Today we notice many decisions of the Congress were partisan in nature and not so much about doing the right thing for the country, the people and the world peace. Congress’s right turning in ideology reflects the culture changes of America in the last 30 years. Below, I am citing paragraphs and viewpoints from the Book Can American Capitalism Survive? by Steven Pearlstein, Pulitzer Prize-winning columnist and Robinson Professor of Public Affairs at George Mason University.
A decade ago, 80% of Americans agreed with the statement that a free market economy is the best system. Today, it is 60%, lower than in China. One Spring 2016 Youth Poll found that only 42% of millennial supported capitalism. In another, a majority of millennial said they would rather live in a socialist country than a capitalist one. “They are not rejecting the concept of capitalism,” The organizer of the poll, Institute of Politics at Harvard’s Kennedy School of Government pointed out, “The way in which capitalism is practiced today, in the minds of young people – that is what they are rejecting.” In essence, part of the disquiet has to do with the market system’s inability to continue delivering a steadily rising standard of living to the average household, as it had for the previous half century. Another part of our disquiet reflects a nagging suspicion that our economic system has run off the moral rails, offending our sense of fairness, eroding our sense of community, poisoning our politics and rewarding values that easily degenerate into greed and indifference.
To understand how we got to this point, we have to travel back to the mid-1970s. After decades of dominating U.S and foreign markets, many of America’s biggest and most successful corporations had become complacent and lost their competitive edge. They were less efficient, less innovative and less willing to take risks. Excessive government regulation had raised costs and sapped the dynamism of sectors such as transportation, communication, finance and energy, with government officials dictating which companies could compete, what services they could provide, what prices they could charge and what profits they could earn. Overzealous antitrust enforcement had prevented mergers among rivals that would have allowed them to achieve economies of scale. Unions had pushed wages and benefits to unsustainable levels, driving up prices and draining companies of the capital needed for investment and modernization. Loose interest-rate policy at FED and overspending by Congress had triggered double-digit inflation (blogger opinion: remember the Vietnamese War and its huge cost posted on the country?)
All these happen in a time when European and Japanese are making inroads into the American market. So to support American business, Federal and state governments deregulated whole swaths of the economy, unleashing a burst of competition from upstart, low-cost rivals in airlines, trucking, freight rail, telephony, financial services and energy. Government spending was cut, along with taxes. Antitrust regulators declared that big was no longer bad, unleashing a flood of mergers and acquisitions. New trade treaties were negotiated that lowered tariff while opening overseas markets for American products. The transformation was messy, painful, contentious and often unfair, generating large numbers of winners and loser. Along the way, the old social contract between companies and their workers – and more broadly between business and society – was tossed aside. No longer could workers expect pensions, full-paid health insurance, job security or even a Christmas bonus from their employers. And no longer would business leaders feel the responsibility, or even the freedom, to put the long-term interests of their country or their communities ahead of the short-term interests of their shareholders. Corporate culture turned to become ruthless and increasingly self-centered.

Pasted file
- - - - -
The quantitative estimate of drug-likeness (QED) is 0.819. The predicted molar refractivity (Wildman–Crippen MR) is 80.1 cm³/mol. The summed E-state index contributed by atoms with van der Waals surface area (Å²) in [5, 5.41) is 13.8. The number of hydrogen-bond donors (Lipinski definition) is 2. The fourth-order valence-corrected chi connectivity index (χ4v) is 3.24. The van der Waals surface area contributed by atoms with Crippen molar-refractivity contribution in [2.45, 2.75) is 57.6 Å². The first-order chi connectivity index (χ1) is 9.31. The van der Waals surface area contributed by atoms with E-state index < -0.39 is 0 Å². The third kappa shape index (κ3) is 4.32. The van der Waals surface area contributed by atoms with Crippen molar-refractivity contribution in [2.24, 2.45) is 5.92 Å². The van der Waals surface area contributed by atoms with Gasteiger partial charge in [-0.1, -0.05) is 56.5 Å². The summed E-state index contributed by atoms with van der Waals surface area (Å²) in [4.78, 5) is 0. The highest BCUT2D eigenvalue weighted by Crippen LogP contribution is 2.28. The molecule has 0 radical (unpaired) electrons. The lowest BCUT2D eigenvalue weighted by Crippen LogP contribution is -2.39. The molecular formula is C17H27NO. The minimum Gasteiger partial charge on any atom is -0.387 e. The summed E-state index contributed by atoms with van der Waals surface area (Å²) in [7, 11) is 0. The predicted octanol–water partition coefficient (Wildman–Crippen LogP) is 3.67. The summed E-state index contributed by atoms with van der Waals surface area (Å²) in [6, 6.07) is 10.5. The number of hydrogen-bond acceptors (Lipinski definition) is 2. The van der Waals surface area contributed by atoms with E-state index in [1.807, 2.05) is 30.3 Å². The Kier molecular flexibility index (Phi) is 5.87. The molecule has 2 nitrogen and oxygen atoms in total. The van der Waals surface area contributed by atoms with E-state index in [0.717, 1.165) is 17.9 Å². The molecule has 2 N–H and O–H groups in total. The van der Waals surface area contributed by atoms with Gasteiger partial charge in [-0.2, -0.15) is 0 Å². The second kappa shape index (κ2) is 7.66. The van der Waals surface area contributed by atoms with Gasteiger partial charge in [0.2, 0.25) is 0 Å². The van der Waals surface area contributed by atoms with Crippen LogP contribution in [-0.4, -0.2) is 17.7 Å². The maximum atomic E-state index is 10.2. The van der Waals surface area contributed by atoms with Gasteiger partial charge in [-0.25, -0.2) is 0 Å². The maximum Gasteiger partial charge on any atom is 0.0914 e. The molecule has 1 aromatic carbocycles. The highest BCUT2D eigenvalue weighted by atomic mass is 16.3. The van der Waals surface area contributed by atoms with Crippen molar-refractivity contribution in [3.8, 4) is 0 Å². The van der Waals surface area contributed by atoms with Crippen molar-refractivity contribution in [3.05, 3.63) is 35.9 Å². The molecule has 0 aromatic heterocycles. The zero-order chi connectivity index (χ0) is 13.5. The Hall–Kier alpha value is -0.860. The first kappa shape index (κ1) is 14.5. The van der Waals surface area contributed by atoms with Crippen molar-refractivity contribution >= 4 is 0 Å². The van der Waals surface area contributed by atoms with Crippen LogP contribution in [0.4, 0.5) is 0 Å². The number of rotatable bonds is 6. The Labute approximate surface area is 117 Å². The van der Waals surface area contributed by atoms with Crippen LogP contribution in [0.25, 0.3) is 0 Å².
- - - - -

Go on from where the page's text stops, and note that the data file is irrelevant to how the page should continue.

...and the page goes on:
Three ideas were used by political and business leaders to justify the dramatic changes in the relationship between companies and their customers, their workers, their investors and the rest of society. Beginning in the 1980s, these supply side economics, maximizing shareholder value and market justice were woven into the everyday rhetoric of economists, business leaders ad conservative politicians, providing the economic, political and moral legitimacy for dismantling the welfare and regulatory state and jettisoning a complacent business culture. In time, they came to be reflected in a wide range of government policies, corporate strategies and business practices. These pathologies are:
- #1. The government was significantly responsible for the decline in American competitiveness.
- #2.The sole suppose of every business is to deliver the highest possible financial return to its investors.
- #3. No matter how unfair it might seem to cut taxes for the wealthy, no matter how ruthless a company might have to be in its dealings with workers and consumers, no matter how unequal the distribution of income and wealth might become, we must ignore and dismiss such moral concerns as naïve and ultimately self-defeating.
Almost everything people now find distasteful about can be traced to these three flawed ideas. What began as a useful corrective has, 25 years later, become a morally corrupting and self-defeating economic dogma that threatens the future of American capitalism. When the competitiveness challenge has been overcome and the American economy was once again back on top in the mid-1990s, free market ideologues and those with vested economic interests continued to push these ideas to extremes never envisioned by those who first proposed them.